"When we are trying to figure out what the essence or the meaning of life really is, then it's not just a question of looking inside oneself. Sometimes we have to look outwards to see the meaning we hold for others. We have to look in all different directions to be able to see what is good about our life."
Leaving the audience with this beautiful perspective on interdependence, the Gyalwang Karmapa told those gathered that he would continue the next teaching session with a different instruction from the 'Tri Thung Gyatsa' text, on devotion.
The Gyalwang Karmapa's Spring Teachings continue until February 28. In addition to the seven languages already offered, live translation is now also available in Russian.
In the culmination of weeklong activities dedicated to the long life of the 17th Gyalwang Karmapa Ogyen Trinley Dorje, which was organized by Tsurphu Labrang, today Khenchen Thrangu Rinpoche offered a grand long-life Tenshug ceremony to the Gyalwang Karmapa, on behalf of the Tsurphu Labrang.
Today is Chotrul Duchen or the Day of Miracles, an exceptionally auspicious day in the Tibetan calendar. The day celebrates the Buddha's great act of displaying miracles in order to subdue his opponents from rival philosophical schools. On this auspicious day the positive results of good actions are traditionally considered to be multiplied million times, making the vast offerings for the long life of the 17th Gyalwang Karmapa especially powerful.
The highlight of the morning's activities was an invocation of wisdom-dakinis, which represents the five elements, through a sacred Five-Dakini dance. The dancers began by weaving around the Gyalwang Karmapa's throne, before unfurling five silk scarves stretching outwards from the throne in the colors of the five wisdoms. As the dancers paused in meditation at the ends of the scarves, their movements symbolized the sacred connections between the wisdom dakinis and the guru, whose minds are one. Having thus invoked their samaya bonds, the wisdom dakinis then danced at the feet of the Gyalwang Karmapa, their flowing movements an effortless expression of meditation in motion.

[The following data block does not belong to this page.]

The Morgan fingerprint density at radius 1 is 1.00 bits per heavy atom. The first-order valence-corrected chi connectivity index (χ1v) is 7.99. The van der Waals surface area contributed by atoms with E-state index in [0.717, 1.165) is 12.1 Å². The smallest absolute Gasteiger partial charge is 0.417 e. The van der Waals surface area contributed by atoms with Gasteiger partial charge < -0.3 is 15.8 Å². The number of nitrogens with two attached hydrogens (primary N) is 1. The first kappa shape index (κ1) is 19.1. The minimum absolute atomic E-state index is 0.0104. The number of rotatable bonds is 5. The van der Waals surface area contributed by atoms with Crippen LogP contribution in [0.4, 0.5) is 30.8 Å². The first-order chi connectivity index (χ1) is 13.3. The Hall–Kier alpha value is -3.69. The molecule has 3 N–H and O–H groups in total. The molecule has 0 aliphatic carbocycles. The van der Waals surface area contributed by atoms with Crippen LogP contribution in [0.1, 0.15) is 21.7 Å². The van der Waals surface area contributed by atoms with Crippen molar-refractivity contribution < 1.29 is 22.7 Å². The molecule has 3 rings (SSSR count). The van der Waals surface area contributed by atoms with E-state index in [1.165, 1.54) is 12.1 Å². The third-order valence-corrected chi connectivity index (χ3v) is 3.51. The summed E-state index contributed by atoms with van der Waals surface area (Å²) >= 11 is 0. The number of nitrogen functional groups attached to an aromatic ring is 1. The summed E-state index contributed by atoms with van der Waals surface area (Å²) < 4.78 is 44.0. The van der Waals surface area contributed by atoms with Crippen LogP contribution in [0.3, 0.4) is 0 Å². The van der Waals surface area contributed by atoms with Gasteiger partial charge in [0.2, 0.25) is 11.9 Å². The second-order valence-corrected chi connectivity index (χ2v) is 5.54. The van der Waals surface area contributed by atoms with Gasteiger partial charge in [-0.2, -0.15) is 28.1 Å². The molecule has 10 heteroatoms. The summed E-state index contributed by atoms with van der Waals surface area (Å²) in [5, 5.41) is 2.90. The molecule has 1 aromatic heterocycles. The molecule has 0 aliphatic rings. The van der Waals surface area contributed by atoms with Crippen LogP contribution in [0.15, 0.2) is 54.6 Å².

During the morning's puja Khenchen Thrangu Rinpoche stood before the Gyalwang Karmapa's throne, supported by his attendants, adorned in a red hat, to personally recite the liturgies. His voice rang throughout the gompa as he offered praises to the 17th Gyalwang Karmapa, reminding those present of the deep bonds shared by these two masters over many lifetimes.
As the puja progressed, Khenchen Thrangu Rinpoche and his General Secretary Pasang Trinley approached the throne to make offerings of body, speech and mind. Ashang Drub-Ngak, representing the Tsurphu Labrang, then offered mandala to both the Gyalwang Karmapa and Khenchen Thrangu Rinpoche. Long-life Tenshug was next offered by the Kagyu Association from the Central University of Tibetan Studies, who represent a unity of all eight kagyu lineages, followed by an offering from a group of sponsors.
After lunch, the Gyalwang Karmapa returned once more to the gompa to preside over the afternoon's puja as Umze (Chantmaster), leading the entire sangha in an extended Mahakala puja. With the protector Mahakala holding special significance for the Kagyu lineage, performing an extended version of the puja on this auspicious day generates powerful blessings for the entire lineage.
As the Spring Teachings entered their fifth day, the Gyalwang Karmapa began to explore the role of devotion in our practice. Teaching from a new instruction within the 'Tri Thung Gyatsa' text, he began by explaining that devotion is critical for our dharma practice, particularly within the Kagyu tradition. And yet, it isn't all that easy to correctly develop devotion.